A snowy (three big snow storms) month, really not the thing. March snowstorms so suck.
The sooner it melts and we can get off the roads and sidewalks and back out into the woods and fields the happier I will be. Gatsby too. The earth, which had begun to thaw and smell lovely is now covered again, the birds, so noisy and lively in February, are lying low now. Or so it seems.
It's persistently cold. Chill. Except for this one, taken in late February, I have no pictures; those I take showing any snow I delete almost instantly. Though I know it'll be gone soon, I won't miss it. Gatsby will, though, he tunnels and rolls as if he's a porpoise or a seal.
I finished knitting the Carbeth Pullover from Kate Davies Designs
here, and will start knitting the Carbeth cardigan as soon as the yarn arrives from WEBS. Plan to use Peruvian wool from Cascade Eco
in the Sycamore colorway for the cardigan.
I used Alafoss Lopi for the pullover, yarn I bought at Mosfellsbaer for another lopapeysa on my first trip to Iceland in 2014. Raspberry with grey-blue and gold-green accents on the arms--there wasn't enough raspberry for the full sweater, as it was going to have a gold and blue yoke, but I love the color on the sleeves!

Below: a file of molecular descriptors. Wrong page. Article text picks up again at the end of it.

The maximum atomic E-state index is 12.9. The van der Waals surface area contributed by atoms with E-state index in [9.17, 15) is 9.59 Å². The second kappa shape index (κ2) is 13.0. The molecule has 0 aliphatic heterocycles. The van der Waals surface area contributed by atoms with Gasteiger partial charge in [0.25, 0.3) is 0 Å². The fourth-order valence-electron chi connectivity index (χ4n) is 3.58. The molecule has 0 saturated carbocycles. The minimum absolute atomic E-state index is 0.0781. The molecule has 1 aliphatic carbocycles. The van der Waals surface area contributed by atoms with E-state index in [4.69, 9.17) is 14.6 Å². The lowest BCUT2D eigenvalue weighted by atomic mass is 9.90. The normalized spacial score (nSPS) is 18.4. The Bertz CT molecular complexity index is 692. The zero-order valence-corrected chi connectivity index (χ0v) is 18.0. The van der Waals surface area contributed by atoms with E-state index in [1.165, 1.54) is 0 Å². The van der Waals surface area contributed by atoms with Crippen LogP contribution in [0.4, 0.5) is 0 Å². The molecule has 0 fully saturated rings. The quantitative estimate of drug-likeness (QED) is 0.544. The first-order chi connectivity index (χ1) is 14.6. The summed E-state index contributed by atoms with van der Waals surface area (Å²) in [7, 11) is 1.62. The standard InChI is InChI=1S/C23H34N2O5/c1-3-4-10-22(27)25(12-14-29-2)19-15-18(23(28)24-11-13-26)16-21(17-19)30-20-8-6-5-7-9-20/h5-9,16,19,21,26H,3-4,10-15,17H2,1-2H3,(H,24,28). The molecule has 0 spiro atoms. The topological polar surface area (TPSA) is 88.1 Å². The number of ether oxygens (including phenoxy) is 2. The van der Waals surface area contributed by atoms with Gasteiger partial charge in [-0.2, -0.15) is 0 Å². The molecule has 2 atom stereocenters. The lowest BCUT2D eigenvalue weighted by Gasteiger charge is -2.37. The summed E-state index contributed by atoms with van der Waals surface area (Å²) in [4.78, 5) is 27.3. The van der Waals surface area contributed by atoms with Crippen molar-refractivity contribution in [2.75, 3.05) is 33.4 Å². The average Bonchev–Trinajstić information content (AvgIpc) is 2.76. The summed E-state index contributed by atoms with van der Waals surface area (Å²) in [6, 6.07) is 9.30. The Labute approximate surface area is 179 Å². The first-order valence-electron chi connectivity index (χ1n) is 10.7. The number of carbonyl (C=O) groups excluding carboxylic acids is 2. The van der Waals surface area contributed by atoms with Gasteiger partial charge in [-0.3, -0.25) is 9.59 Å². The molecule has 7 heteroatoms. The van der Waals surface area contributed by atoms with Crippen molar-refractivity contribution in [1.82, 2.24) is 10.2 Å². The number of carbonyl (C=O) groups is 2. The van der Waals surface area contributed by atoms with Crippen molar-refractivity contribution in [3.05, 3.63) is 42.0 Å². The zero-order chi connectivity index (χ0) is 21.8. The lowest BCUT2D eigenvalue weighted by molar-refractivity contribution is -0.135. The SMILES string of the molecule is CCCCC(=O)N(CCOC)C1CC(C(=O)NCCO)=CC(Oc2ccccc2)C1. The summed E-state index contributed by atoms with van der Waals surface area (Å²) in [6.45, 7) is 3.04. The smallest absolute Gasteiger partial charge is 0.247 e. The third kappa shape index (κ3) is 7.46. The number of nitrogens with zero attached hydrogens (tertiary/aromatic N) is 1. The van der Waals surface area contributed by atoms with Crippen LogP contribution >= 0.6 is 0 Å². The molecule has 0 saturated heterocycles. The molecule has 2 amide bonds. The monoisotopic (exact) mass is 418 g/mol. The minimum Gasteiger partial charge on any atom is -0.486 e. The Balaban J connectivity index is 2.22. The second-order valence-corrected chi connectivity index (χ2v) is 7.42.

|Carbeth on the rocks!|
|Partly done; incandescent light|
|New Carbeth--easy cropped sweater|
I sold the Norwood cherry loom I bought from Melodi Hackett several years ago to Doug Marlowe, an Anglican priest/bishop? from Watertown NY. Meeting him at MA Sheep and Wool to hand it over and can't wait to meet him. I'm thrilled it's going to someone who loves these looms and will appreciate it.
It's cherry glows like satin now that it's dusted and oiled and ready to go. I won't miss weaving with my knees hitting the cloth beam though--
I worked in Cathleen's greenhouse a few days last week...planting itty bitty baby plants in the greenhouse prior to starting the outdoor season again. Susan worked with us too.
Cathleen has offered to barter my hours this Spring for her Macomber Baby Mac loom, which she bought a few years ago. She likes her other looms more, and doesn't have room for it anymore in her studio.
It has 8 shafts and I'm pretty sure is all the loom I'll ever be able to handle. Eight shafts and 24" in width, so a 45" doubleweave is possible. It also folds into a fairly small footprint, so when I get it, I may try to sell the TOTT loom, maybe at Fiber Frolic. At 75 hours, it makes it possible for me, after that, we'll go back to regular paychecks for the garden work after we plant her customer's gardens.
Still eating well, no sugar, grains, legumes, processed foods, little dairy. Pretty easy to stick to fish, shellfish, meat, vegetables, fruits and nuts. Duh, all my favorite stuff.
|eggs, avocado, figs, apricot, salmon|